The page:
But enough about California. Let's look at Washington.
A Brief History of Gay Rights in WA
In 1998, the WA legislature passed a state version of the Defense of Marriage Act (DOMA). It was challenged in court, but it was ultimately upheld by state supreme court. Bad news for gay rights, but it’s ancient history.
There are currently six openly gay legislators in the WA legislature, including Sen. Ed Murray (my senator) and Rep. Jamie Pedersen (my representative). Senator Murray has an admirable history of pushing, year after year, for more and better rights for the LGBT community:
2006: LGBT civil rights law passes.
2007: First domestic partnership law passes.
2008: Law extending/expanding domestic partnerships passes.
2009: The "everything but marriage" law passes (Senate Bill 5688/HB 1727).
Sen. Murray has said he will continue to work for the ultimate goal – which is full, total, equal marriage. I’m certain that he’ll succeed.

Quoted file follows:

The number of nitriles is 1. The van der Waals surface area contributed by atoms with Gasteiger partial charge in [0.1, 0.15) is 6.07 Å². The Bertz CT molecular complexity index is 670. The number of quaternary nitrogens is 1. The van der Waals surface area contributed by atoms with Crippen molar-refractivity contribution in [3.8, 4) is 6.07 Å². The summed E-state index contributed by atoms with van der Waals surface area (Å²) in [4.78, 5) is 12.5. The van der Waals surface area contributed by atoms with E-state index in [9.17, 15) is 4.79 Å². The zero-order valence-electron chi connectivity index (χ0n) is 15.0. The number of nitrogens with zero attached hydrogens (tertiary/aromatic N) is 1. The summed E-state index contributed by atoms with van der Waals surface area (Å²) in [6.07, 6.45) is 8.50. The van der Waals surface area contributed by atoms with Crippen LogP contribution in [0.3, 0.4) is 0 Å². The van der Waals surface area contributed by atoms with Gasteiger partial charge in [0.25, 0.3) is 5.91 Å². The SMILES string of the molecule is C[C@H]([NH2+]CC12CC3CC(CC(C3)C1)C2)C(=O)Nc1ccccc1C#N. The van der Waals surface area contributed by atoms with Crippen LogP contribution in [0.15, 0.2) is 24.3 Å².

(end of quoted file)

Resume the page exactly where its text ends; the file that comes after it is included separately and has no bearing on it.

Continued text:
After "everything but marriage" passed and was signed, Protect Marriage Washington (PMW) filed Referendum 71 and began to collect signatures. This delayed implementation of the law until after the vote.
PMW turned in 137,881 signatures. After examination, 121,757 signatures were found to be valid. To qualify, PMW needed 120,577, so they just barely got onto the ballot.
One of the funniest comments came from Stephen Colbert. He showed a PMW ad that made this claim: "In May of 2004, gay marriage was legalized in Scandinavia. What happened? Did you know that, that year alone, suicide rates doubled and the illegal drug rate increased 19 times?" Here’s Colbert’s reaction:
Terrifying. And that ad is no less terrifying just because there is no country called "Scandinavia," none of the countries in Scandinavia passed gay marriage laws in 2004, and the statistics on suicide and drug use are made-up. I say it just proves the terrible toll gay marriage has on fact-checking.